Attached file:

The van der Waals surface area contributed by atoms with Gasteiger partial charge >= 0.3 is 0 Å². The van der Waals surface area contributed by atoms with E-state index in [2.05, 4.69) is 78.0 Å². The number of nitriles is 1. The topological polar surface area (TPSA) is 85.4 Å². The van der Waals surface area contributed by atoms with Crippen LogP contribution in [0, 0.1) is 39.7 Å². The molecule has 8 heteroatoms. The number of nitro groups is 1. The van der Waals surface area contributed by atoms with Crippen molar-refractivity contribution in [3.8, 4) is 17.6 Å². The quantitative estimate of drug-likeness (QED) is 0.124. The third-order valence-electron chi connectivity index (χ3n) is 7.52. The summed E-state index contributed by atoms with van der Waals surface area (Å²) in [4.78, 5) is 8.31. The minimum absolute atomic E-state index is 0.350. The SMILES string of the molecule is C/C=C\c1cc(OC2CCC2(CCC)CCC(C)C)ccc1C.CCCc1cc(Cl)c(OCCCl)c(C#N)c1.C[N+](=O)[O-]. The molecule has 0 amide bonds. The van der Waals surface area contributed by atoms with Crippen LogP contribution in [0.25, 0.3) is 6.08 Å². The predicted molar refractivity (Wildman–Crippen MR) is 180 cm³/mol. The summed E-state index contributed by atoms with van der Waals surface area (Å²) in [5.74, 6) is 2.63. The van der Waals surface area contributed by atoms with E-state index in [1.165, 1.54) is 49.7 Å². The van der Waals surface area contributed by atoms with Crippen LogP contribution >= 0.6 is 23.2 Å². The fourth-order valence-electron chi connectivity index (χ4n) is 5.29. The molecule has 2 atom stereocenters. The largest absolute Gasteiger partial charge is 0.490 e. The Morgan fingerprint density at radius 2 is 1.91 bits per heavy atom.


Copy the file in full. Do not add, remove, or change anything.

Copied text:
The van der Waals surface area contributed by atoms with Gasteiger partial charge >= 0.3 is 0 Å². The van der Waals surface area contributed by atoms with E-state index in [2.05, 4.69) is 78.0 Å². The number of nitriles is 1. The topological polar surface area (TPSA) is 85.4 Å². The van der Waals surface area contributed by atoms with Crippen LogP contribution in [0, 0.1) is 39.7 Å². The molecule has 8 heteroatoms. The number of nitro groups is 1. The van der Waals surface area contributed by atoms with Crippen molar-refractivity contribution in [3.8, 4) is 17.6 Å². The quantitative estimate of drug-likeness (QED) is 0.124. The third-order valence-electron chi connectivity index (χ3n) is 7.52. The summed E-state index contributed by atoms with van der Waals surface area (Å²) in [4.78, 5) is 8.31. The minimum absolute atomic E-state index is 0.350. The SMILES string of the molecule is C/C=C\c1cc(OC2CCC2(CCC)CCC(C)C)ccc1C.CCCc1cc(Cl)c(OCCCl)c(C#N)c1.C[N+](=O)[O-]. The molecule has 0 amide bonds. The van der Waals surface area contributed by atoms with Crippen LogP contribution in [0.25, 0.3) is 6.08 Å². The predicted molar refractivity (Wildman–Crippen MR) is 180 cm³/mol. The summed E-state index contributed by atoms with van der Waals surface area (Å²) in [5.74, 6) is 2.63. The van der Waals surface area contributed by atoms with E-state index in [1.165, 1.54) is 49.7 Å². The van der Waals surface area contributed by atoms with Crippen LogP contribution >= 0.6 is 23.2 Å². The fourth-order valence-electron chi connectivity index (χ4n) is 5.29. The molecule has 2 atom stereocenters. The largest absolute Gasteiger partial charge is 0.490 e. The Morgan fingerprint density at radius 2 is 1.91 bits per heavy atom.